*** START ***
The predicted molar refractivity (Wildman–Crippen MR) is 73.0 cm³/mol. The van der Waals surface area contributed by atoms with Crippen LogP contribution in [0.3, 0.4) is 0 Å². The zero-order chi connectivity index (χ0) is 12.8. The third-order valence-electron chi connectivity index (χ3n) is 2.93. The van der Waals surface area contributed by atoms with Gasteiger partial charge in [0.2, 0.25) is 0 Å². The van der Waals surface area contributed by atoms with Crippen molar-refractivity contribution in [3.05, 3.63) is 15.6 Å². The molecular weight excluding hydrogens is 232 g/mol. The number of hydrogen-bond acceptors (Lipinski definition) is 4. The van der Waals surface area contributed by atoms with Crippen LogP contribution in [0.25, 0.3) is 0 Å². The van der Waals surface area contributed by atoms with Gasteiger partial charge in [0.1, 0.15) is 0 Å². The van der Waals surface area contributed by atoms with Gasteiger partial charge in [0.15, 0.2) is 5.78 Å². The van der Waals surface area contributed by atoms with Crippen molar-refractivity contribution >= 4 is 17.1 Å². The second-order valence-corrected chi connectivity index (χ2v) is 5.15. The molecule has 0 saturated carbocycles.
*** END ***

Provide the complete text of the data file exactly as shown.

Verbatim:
The predicted molar refractivity (Wildman–Crippen MR) is 73.0 cm³/mol. The van der Waals surface area contributed by atoms with Crippen LogP contribution in [0.3, 0.4) is 0 Å². The zero-order chi connectivity index (χ0) is 12.8. The third-order valence-electron chi connectivity index (χ3n) is 2.93. The van der Waals surface area contributed by atoms with Gasteiger partial charge in [0.2, 0.25) is 0 Å². The van der Waals surface area contributed by atoms with Crippen molar-refractivity contribution in [3.05, 3.63) is 15.6 Å². The molecular weight excluding hydrogens is 232 g/mol. The number of hydrogen-bond acceptors (Lipinski definition) is 4. The van der Waals surface area contributed by atoms with Crippen LogP contribution in [0.25, 0.3) is 0 Å². The van der Waals surface area contributed by atoms with Gasteiger partial charge in [0.1, 0.15) is 0 Å². The van der Waals surface area contributed by atoms with Gasteiger partial charge in [0.15, 0.2) is 5.78 Å². The van der Waals surface area contributed by atoms with Crippen molar-refractivity contribution >= 4 is 17.1 Å². The second-order valence-corrected chi connectivity index (χ2v) is 5.15. The molecule has 0 saturated carbocycles.